ALL IN THE REINHART FAMILY
By Trevor Crawley, Cranbrook Daily Townsman — The season may be over for Sam and Max Reinhart, but Griffin, the third sibling, is still in the hunt for a WHL championship as the Edmonton Oil Kings have made it to the Eastern Conference final against the Moose Jaw Warriors.
And while the two Kootenay Ice siblings have retired the blue, black and gold jerseys for the season, they’re still lacing up their skates with other teams.
Max, who turned 20 in February, has been recalled to the Abbotsford Heat of the AHL as the team gears up for the playoffs and Sam has donned the national colours and is currently competing in the U-18 World Championships in the Czech Republic.
Siblings playing in the WHL are nothing new-current NHLers Luke and Brayden Schenn both played for the Kelowna Rockets and Brandon Wheat Kings and faced off against each other in February 2008.
Chet and Calvin Pickard-two goaltenders hailing from Winnipeg-met against each other in 2008 when Chet’s Americans beat Calvin’s Thunderbirds.
The Sutter family-Brent owns the Red Deer Rebels-has had many sons and nephews play in the WHL over the years.
But the story of the three Reinhart brothers has been particularly special, as Sam-a 16-year-old player-made the team this past season to play with his older brother, Max. Six regular season contests against the Edmonton Oil Kings and Griffin and a first-round playoff matchup made for some fierce rivalries.
“It’s a very interesting dynamic between the three of the them,” said their father, Paul Reinhart, in an interview earlier in the season.
“Although all three are extremely competitive, I would also say that all three of them are extremely encouraging and supportive of each other, and are actually each others cheerleaders so I think that in a perfect world, they’d like to have a 6-3 game and they all score three goals.”
While it was fun to see three siblings play against each other, it has been a real treat to watch Sam and Max play together, as the young rookie occasionally skated with his older brother when Ice head coach Kris Knoblauch juggled bodies around while searching for a potent first line.
The effectiveness of those two playing together can be seen in the numbers Sam put up when they were first paired together on the Ice’s swing through the B.C. Division in November, as Kootenay went on a nine-game road trip.
Sam recorded 19 points-five goals and 14 assists over that span-while Max tallied 14 over the same time period, with seven goals and seven assists.
Griffin was no slouch by himself on the Oil Kings; the 17-year-old scored 12 goals and collected 24 assists over the regular season this year, and is one of the lynch pins to the Edmonton defensive corps.
While the three have developed their talent over many years of practice, it doesn’t hurt that their father, Paul, spent 11 seasons playing pro hockey with the Calgary Flames and the Vancouver Canucks before he retired due to chronic injury problems.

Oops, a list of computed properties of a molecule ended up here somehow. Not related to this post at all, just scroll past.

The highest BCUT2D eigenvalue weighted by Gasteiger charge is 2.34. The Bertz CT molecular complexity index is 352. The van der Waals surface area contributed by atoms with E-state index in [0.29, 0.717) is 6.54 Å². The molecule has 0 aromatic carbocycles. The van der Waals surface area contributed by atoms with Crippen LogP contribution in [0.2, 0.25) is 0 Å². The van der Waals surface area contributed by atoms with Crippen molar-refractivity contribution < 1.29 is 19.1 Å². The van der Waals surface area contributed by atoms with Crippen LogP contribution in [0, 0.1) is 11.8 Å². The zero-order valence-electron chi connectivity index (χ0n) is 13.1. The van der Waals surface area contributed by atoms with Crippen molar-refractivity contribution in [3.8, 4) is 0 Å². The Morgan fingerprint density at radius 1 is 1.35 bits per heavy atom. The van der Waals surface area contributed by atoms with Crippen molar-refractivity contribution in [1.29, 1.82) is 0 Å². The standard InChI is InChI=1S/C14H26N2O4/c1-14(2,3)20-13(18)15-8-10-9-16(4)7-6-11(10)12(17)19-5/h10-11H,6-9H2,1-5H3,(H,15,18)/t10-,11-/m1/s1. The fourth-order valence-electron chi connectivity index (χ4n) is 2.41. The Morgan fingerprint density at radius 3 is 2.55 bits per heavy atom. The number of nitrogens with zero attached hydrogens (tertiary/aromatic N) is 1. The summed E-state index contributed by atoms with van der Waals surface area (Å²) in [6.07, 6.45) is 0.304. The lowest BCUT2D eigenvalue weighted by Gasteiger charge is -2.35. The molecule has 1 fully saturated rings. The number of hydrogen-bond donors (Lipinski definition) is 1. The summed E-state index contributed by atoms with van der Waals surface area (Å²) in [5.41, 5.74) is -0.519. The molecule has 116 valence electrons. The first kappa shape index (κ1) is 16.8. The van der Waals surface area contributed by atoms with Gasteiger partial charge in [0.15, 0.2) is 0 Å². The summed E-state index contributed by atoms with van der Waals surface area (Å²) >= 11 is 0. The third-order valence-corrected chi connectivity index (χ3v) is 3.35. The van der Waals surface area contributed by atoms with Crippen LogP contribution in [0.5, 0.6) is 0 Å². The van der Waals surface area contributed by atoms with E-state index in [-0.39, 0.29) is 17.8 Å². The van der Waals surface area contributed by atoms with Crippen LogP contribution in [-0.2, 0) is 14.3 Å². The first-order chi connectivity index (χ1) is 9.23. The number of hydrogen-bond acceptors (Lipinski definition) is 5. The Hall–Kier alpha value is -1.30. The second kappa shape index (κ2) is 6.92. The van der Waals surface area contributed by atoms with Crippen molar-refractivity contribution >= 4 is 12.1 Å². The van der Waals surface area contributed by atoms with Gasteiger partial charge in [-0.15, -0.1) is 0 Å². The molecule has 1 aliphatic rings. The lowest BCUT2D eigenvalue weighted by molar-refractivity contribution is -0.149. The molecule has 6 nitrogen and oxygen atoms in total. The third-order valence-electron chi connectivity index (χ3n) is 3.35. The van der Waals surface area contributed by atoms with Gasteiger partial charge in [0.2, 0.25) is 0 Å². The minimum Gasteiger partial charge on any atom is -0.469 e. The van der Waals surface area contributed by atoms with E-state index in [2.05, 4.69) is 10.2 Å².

However, all of his three sons seem well on their way to following in his footsteps.
Max was a third round selection in the 2010 NHL Entry draft by the Calgary Flames and signed a three-year entry-level contract with the club a year later.
Griffin is draft-eligible this year and comes highly touted; he is listed in the 10th spot in the final report compiled by NHL Central Scouting for the 2012 draft and will likely go within the first few rounds.
Sam Reinhart is coming off the best rookie season in Kootenay Ice franchise history, tallying 28 goals and 34 assists and his stock will only rise as he develops and matures over the next few years.
With an ex-NHL defenseman as a father, it seems like a given that the three would eventually lace up the skates, but Paul said they all made the decision to get into hockey on their own.
“We certainly didn’t push them into the game of hockey; they played hockey, they played soccer, they played lacrosse, they did a number of things,” said Paul, as he described how the three boys got into Canada’s game without any influence from him or his wife, Theresa.
“It was never our intention to push them towards hockey, but just by nature, they all gravitated towards it, they arrived at that themselves?.All three are exceptional athletes and [are] good in multiple sports but, obviously, they’re all Canadian kids and they grow up generally pursuing the game of hockey so they arrived at it on their own, without direction from us.”
Max, being the eldest, led the charge, as he seemed to take an interest in sports right from being a toddler, according to Paul, while Griffin and Sam followed their eldest brother.
All three were very much into sports growing up, whether it was basketball, soccer, tennis or lacrosse, but hockey was their first love, which again, was led by Max.
“Once one gets into hockey, the others tend to follow and it was very clear from early stages that they had talent,” said Paul. “They certainly had the ability in the game, they loved it and they all spent a great deal of time playing both organized hockey and shinny hockey.”
Paul joined the Hollyburn Country Club in the Reinhart family’s hometown of West Vancouver, which has two sheets of ice that would see endless hours of use from his three sons and their friends on weekends.
Both Max and Sam chose to play the game as forwards, while Griffin, like his father, decided to become a part of the defensive corps.
“Personally I think all three of them would have made excellent defencemen,” laughed Paul.
The three went through the minor system there and all played on the Vancouver North West Giants of the B.C. Major Midget League when they became eligible.